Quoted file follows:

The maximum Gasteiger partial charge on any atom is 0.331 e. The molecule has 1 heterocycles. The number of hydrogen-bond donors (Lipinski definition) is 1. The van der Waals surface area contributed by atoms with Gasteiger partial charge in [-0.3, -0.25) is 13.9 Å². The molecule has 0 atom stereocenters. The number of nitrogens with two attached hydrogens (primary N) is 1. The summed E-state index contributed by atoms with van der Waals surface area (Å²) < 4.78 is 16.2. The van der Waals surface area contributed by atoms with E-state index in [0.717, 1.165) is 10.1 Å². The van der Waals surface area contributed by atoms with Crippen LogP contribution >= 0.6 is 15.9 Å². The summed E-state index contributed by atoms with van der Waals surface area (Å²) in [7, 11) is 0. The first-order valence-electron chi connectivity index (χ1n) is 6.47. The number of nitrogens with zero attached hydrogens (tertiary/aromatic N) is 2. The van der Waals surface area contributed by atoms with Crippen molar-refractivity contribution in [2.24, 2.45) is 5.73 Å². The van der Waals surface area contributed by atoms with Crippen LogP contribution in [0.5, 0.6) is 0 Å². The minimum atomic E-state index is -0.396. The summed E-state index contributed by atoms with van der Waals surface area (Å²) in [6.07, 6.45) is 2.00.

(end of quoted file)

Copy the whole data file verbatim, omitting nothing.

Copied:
The maximum Gasteiger partial charge on any atom is 0.331 e. The molecule has 1 heterocycles. The number of hydrogen-bond donors (Lipinski definition) is 1. The van der Waals surface area contributed by atoms with Gasteiger partial charge in [-0.3, -0.25) is 13.9 Å². The molecule has 0 atom stereocenters. The number of nitrogens with two attached hydrogens (primary N) is 1. The summed E-state index contributed by atoms with van der Waals surface area (Å²) < 4.78 is 16.2. The van der Waals surface area contributed by atoms with E-state index in [0.717, 1.165) is 10.1 Å². The van der Waals surface area contributed by atoms with Crippen LogP contribution >= 0.6 is 15.9 Å². The summed E-state index contributed by atoms with van der Waals surface area (Å²) in [7, 11) is 0. The first-order valence-electron chi connectivity index (χ1n) is 6.47. The number of nitrogens with zero attached hydrogens (tertiary/aromatic N) is 2. The van der Waals surface area contributed by atoms with Crippen molar-refractivity contribution in [2.24, 2.45) is 5.73 Å². The van der Waals surface area contributed by atoms with Crippen LogP contribution in [0.5, 0.6) is 0 Å². The minimum atomic E-state index is -0.396. The summed E-state index contributed by atoms with van der Waals surface area (Å²) in [6.07, 6.45) is 2.00.